Disasters are defined as “a sudden calamitous event that bring about greatdamage, loss, or destruction” (1) The key elementin this definition is the word sudden. How “long” does a disaster last? Are theeffects equal for everyone affected in the area? Why are some events consideredto have more recognition and others not so much? Are just few of the questionsthat may arise when trying to grasp a complete understanding about disasters. Disastersare mainly of two types, natural disasters such as earthquakes and landslides. Andman-made disasters such as war and oil spills. They often vary in the quantity andquality of the damage caused however in most cases the losses exceed the people’sability to recover in a small amount of time. Natural disasters are inevitable,and as Bankoff mentioned they are “nobody’s fault”. Once a disaster pummels intoan area it leads to a massive destruction and loss of life. One of the aspects I find the most interestingabout the Merriam Webster’s definition is the use of the word sudden.
Utilizingthat word will in most cases disregard many horrific events that have takenplace throughout history. Some of the prime examples are the Rwandan andBosnian genocide and the most notorious one of all is the Holocaust duringWWII. These events have brought upon much torment to the world, yet are notconsidered a “disaster” by general terms. As Bankoff mentions in his readingwe cannot continue to categorize disasters as “Acts of God” (7) We know natureis an uncontrollable and technology can fail. For me, the main discrepancybetween natural and man-made disasters is the fundamental component ofhuman ambition.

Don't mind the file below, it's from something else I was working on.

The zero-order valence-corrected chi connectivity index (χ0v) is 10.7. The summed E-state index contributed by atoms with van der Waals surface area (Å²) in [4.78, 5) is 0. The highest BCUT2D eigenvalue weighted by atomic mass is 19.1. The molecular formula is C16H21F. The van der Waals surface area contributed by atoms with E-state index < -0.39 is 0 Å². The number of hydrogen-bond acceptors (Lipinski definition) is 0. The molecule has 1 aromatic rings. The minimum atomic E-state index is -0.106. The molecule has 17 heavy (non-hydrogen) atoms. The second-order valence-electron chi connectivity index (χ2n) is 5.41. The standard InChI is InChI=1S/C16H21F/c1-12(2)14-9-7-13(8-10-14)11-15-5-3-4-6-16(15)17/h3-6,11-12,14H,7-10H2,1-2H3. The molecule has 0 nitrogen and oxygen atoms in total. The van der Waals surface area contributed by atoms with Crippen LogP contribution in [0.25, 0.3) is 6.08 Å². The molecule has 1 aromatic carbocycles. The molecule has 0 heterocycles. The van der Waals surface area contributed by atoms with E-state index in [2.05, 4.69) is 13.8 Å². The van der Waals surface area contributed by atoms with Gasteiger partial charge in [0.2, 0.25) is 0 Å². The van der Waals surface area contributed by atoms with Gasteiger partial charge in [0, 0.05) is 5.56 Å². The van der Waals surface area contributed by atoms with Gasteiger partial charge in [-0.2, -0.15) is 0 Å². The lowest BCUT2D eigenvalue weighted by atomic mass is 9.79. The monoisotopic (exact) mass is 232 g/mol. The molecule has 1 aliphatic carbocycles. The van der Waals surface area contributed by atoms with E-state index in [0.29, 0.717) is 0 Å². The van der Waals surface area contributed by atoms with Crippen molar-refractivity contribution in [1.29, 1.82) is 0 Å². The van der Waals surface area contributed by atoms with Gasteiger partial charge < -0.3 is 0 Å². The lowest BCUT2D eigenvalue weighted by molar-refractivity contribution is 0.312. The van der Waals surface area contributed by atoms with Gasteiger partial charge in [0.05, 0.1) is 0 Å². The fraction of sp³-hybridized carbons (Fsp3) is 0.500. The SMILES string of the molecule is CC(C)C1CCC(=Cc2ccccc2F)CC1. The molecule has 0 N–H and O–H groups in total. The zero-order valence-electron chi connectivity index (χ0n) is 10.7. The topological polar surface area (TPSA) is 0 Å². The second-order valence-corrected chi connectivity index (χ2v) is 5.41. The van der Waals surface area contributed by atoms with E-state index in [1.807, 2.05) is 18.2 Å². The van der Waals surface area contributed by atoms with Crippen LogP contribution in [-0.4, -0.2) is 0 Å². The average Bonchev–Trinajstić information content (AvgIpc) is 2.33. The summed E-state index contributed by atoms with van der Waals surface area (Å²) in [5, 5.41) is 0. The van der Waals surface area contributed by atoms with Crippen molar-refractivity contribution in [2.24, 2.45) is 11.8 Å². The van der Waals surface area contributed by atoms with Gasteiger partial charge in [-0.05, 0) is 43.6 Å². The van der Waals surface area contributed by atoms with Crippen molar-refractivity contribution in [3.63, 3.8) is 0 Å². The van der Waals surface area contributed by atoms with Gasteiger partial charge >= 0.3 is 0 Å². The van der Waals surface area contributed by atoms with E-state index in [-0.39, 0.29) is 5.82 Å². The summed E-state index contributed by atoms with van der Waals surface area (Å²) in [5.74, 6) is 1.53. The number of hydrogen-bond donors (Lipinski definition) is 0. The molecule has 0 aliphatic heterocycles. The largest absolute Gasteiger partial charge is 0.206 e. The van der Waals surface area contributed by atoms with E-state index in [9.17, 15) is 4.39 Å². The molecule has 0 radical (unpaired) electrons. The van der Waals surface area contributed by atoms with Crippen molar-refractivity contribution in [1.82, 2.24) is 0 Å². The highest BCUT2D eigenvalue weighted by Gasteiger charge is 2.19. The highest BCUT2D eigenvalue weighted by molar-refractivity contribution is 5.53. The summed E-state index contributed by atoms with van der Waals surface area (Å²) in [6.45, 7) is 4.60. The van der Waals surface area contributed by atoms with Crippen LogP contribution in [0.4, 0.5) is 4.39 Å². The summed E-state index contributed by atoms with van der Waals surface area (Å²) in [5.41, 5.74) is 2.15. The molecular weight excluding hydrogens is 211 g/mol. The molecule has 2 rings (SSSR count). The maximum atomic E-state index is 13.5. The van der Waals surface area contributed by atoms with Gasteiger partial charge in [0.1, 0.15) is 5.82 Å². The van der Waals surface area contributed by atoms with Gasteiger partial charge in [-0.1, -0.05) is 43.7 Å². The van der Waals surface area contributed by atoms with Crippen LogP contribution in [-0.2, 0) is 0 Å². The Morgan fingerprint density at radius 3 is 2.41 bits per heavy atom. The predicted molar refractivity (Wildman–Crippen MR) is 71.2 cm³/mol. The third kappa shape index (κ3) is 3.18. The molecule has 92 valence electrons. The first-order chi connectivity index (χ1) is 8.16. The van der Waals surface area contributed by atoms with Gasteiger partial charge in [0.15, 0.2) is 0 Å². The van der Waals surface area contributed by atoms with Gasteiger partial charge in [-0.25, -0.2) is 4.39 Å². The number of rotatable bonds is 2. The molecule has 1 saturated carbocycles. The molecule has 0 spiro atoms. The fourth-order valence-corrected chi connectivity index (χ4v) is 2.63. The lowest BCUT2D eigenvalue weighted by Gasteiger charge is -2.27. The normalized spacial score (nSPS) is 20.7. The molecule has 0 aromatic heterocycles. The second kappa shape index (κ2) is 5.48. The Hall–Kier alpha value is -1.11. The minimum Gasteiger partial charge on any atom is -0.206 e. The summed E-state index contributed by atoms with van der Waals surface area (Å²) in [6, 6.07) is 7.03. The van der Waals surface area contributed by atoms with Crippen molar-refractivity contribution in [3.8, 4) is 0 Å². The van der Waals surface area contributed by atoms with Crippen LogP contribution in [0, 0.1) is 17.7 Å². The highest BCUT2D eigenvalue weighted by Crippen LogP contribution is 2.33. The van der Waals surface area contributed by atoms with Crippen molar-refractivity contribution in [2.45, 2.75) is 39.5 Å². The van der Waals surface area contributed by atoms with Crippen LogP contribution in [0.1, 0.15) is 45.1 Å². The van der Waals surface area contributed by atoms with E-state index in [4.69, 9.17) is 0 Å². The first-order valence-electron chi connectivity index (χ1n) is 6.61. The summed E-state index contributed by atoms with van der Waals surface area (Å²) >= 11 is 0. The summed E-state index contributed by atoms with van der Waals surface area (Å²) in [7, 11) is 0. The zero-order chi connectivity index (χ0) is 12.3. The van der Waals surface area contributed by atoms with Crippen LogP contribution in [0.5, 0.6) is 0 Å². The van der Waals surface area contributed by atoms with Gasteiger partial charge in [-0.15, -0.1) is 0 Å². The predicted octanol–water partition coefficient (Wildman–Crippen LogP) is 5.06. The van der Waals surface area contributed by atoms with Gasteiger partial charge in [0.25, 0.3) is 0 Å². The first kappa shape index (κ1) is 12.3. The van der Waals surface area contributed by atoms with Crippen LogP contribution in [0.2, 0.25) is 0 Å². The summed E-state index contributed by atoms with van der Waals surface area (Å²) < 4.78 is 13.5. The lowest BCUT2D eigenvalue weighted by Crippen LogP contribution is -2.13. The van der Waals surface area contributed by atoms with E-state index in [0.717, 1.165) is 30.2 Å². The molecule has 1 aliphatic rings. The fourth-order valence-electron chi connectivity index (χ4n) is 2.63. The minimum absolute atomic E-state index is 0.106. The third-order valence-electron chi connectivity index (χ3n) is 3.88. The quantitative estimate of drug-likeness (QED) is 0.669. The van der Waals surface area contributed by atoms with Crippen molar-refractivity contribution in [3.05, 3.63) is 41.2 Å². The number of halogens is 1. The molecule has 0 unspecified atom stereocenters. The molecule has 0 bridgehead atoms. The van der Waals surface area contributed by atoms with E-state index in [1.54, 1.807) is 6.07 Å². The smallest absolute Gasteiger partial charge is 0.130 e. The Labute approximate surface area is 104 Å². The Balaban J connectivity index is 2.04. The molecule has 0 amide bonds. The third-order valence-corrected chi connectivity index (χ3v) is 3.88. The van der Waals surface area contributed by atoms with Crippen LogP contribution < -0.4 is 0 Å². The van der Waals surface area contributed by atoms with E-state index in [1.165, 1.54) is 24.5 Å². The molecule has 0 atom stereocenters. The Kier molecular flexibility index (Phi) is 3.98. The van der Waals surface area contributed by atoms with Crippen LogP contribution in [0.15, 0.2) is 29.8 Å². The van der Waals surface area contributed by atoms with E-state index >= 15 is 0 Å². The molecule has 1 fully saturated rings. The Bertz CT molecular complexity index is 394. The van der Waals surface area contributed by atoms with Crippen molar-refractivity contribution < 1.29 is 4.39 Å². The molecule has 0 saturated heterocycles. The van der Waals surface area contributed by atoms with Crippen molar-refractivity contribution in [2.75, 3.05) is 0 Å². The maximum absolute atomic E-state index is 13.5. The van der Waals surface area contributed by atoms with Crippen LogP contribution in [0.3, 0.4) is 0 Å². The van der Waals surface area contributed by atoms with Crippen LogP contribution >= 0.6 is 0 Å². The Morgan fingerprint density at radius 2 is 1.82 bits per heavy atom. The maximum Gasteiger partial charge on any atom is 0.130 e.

This is the aftermath of poorly managed man-made structures thattypically end up costing huge amounts of environmental, human and materialdamage. This in a clear example of what happened during Katrina. The time scaleof this disaster was not only measured in days and months but rather years thatit has taken the city and the people of New Orleans to get back on their feetafter such a horrifying experience. Hurricaneshave been carefully researched for many years.
It is somewhat unexpected thatin one of the most developed societies of the world the cause for this disastermight have ultimately been triggered by human neglect. And as we saw in SpikeLee’s video many people hold the Army Corp of Engineers accountable for the suddenbreak in the Levees given that they were supposed to shield the city of NewOrleans. I truly relishthe comparison drawn between Hurricane Katrina and the 9/11 attacks inBirklands article. It is yet another great illustration of what we have beendiscussing in class. Hurricane Katrina and the 9/11 attacks are one of the mosttragic disasters in American history.
“Hurricane Katrina is the deadliesthurricane and most expensive natural disaster in American history. Around 1,800people lost their lives during this catastrophe. And bringing in a total ofover 160 billion US dollars’ worth of damages.” (4) It is extremely hard to devise a so called”duration” of these events given that each victim handles the effectsdifferently. On one side Katrina shows how disaster management response teamswere inefficient and unprepared for the magnitude of this event. Many of the victimsof hurricane Katrina disaster waited multiple days to be evacuated, resultingin a high level of traumatic experiences. “Mayor Ray Nagin admitted that earlymandatory evacuation could have helped save more lives in New Orleans. Whenflooding started in New Orleans the response was delayed.